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When it comes to obscure names in rock and roll history, what about Screamin' Lord Sutch? Would you believe that he at one time enlisted the help of such big guitar names as Jimmy Page, Jeff Beck and Ritchie Blackmore? A name like Screamin' Lord Sutch and the names of these guitarists might have you thinking that he was a blues guy, but you'd be wrong.
Sutch came out of Britain playing rock and roll (mainly covers) in the early 60s predating the Beatles, through the 70s and 80s. He did have some major names guest star on his first major album, Lord Such and His Heavy Friends from 1970, including Jeff Beck, John Bonham, Nicky Hopkins, Noel Redding and Jimmy Page who also produced the album. I've never heard this album in it's entirety myself, but general consensus from the reviews I've read have been that it's pretty bad... a cult classic with a unique corny charm... but still pretty bad. It's definitely a rarity worth having in your collection though if you want to be complete. Other sessions included the work of Keith Moon, Ritchie Blackmore and Mitch Mitchell, but all after what many would consider Sutch's heyday: the early 60s.
His presence can still be heard right up to today actually, at least with a few of the modern rock and rollers. The White Stripes regularly cover Sutch's version of "Jack the Ripper", although appropriately turned up and distorted to better fit within their screeching, fuzz filled sets. This cover is actually how I first came to Sutch's music. It wasn't until I sought more information and did a little research did I realize that I'd heard a few of his other songs as well as part of various Halloween soundtracks.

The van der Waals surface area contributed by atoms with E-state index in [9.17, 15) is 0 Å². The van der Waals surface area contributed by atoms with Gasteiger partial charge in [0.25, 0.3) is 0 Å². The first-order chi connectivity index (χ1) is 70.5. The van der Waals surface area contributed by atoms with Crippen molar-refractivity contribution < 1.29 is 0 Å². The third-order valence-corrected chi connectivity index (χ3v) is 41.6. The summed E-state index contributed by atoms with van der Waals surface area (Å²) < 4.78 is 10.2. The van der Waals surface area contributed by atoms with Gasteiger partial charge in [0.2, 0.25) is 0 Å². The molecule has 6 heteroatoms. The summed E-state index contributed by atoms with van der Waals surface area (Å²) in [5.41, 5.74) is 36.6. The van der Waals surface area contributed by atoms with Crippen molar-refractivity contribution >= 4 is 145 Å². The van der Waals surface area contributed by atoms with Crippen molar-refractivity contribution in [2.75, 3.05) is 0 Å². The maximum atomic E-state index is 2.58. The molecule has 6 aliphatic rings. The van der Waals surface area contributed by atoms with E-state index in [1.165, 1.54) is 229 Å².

Screamin' Lord Sutch was also known for a number of horror themed novelty songs that can still be found on some of the Halloween compilation albums floating around. That is why I thought it might be interesting to take a brief look at Sutch and his music on today, the eve of Halloween. Songs like "Dracula's Daughter, "She's Fallen in Love with the Monster Man", "Murder in the Graveyard", "Monster Rock", "All Black and Hairy" and "Jack the Ripper" seem quite appropriate for the upcoming holiday. Plus I thought that Screamin' Lord Sutch is such an obscure artist that unless some time has been spent actively seeking out his music, most people have probably never heard of him. I know I hadn't before hearing "Jack the Ripper".
Although perhaps not the best music (his early work is pretty good though), I think it's important to remember these artists who seemed to have such a tremendous impact on rock and roll, but have since drifted into obscurity themselves. Just take a look at a few of the names I listed as coming to support his albums and I think you'll agree that Screamin' Lord Sutch certainly had more than a little impact on the major players of classic rock.
Check out his music if you get the chance. Not only will you get a good look at one of the roots of rock, but also might catch a great Halloween song too.